Food with Mark Bittman: Nigella Lawson
Food and comfort, 'guilty pleasures' and misogyny, and why it's good for people to see bad knife skills
Kate is on vacation this week, and we’re trying to let her take an actual vacation, so we thought it’d be fun to revisit our very first episode — almost two years ago now — of Food with Mark Bittman, which kicked the show off in a pretty great way, considering the universal appeal of our guest, Nigella Lawson.
It seems there’s no one who doesn’t know who Nigella is — I wonder if anyone doesn’t? — that’s not exactly a rhetorical question. But there isn’t even an “About” page about her on her website. I love that.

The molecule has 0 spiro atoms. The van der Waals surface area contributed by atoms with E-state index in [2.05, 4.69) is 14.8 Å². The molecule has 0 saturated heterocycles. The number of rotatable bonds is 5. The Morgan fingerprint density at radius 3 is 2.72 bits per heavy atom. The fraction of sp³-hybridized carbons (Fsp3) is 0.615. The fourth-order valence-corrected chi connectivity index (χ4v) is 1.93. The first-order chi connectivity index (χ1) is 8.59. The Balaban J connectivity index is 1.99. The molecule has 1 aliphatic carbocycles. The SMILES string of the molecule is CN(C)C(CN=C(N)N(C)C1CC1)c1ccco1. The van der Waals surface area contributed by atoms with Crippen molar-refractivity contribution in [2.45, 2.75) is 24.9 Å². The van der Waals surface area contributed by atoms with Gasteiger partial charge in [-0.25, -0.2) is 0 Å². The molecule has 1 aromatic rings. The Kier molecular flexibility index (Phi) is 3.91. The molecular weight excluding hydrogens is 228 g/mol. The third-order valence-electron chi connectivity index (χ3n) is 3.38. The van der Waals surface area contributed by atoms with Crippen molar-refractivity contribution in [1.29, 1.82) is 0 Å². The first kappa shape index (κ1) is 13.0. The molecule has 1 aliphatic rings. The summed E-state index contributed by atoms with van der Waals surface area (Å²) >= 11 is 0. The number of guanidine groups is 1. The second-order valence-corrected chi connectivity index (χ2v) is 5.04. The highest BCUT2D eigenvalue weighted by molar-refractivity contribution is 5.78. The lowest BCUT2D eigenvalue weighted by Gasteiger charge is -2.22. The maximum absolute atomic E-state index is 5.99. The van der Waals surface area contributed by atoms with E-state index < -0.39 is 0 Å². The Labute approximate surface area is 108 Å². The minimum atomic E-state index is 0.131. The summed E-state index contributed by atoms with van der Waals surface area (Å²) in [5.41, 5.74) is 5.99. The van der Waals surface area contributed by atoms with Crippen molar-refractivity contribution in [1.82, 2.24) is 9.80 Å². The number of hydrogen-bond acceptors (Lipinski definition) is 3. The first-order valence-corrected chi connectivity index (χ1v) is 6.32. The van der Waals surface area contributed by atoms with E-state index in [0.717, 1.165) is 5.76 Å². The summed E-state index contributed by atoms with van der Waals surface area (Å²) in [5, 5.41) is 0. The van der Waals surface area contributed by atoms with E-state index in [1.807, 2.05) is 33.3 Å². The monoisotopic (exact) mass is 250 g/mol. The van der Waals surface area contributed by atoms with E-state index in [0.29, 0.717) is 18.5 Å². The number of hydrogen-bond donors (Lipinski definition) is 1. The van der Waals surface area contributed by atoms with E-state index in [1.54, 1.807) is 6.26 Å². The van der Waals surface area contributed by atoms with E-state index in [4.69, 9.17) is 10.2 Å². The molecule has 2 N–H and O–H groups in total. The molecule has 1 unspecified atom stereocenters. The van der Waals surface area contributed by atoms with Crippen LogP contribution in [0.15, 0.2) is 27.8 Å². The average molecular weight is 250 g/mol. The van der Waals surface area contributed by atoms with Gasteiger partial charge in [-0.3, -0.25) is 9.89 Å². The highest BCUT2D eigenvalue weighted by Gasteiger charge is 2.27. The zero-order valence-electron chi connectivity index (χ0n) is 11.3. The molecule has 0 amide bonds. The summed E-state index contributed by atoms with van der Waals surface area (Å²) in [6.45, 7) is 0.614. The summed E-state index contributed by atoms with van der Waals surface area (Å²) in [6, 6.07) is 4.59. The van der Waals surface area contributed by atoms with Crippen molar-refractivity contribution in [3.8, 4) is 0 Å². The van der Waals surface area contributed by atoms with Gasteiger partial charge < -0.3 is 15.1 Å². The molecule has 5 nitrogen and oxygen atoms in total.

I’ve known Nigella for 20 years, maybe longer; we were co-columnists at the Times for a bit. There are few people who talk more articulately about home cooking than her. When I originally interviewed her for this episode, she had a new book out called Cook, Eat, Repeat; we talked about that, of course, and we talked about what we ate like during early Covid (we were just barely a year in at that point), and we talked about the terms “guilty pleasures” and “celebrity chef,” both of which are pretty interesting.
"I'm not even a cook. I'm a food writer, essentially. I cook at home ... I've been cooking for most of my life, certainly since I was a fairly small child. So I'm experienced as a cook but I don't ... anyone who sees me on television knows I don't have any knife skills. And there are things I don't know. I just cook 'cause I cook." — Nigella Lawson
It’s a conversation that remains relevant; we could have it today, and I’m happy to share it with you again (or for the first time). The recipe featured on the episode, Nigella’s Toasted Marshmallow and Rhubarb Cake, can be found here.
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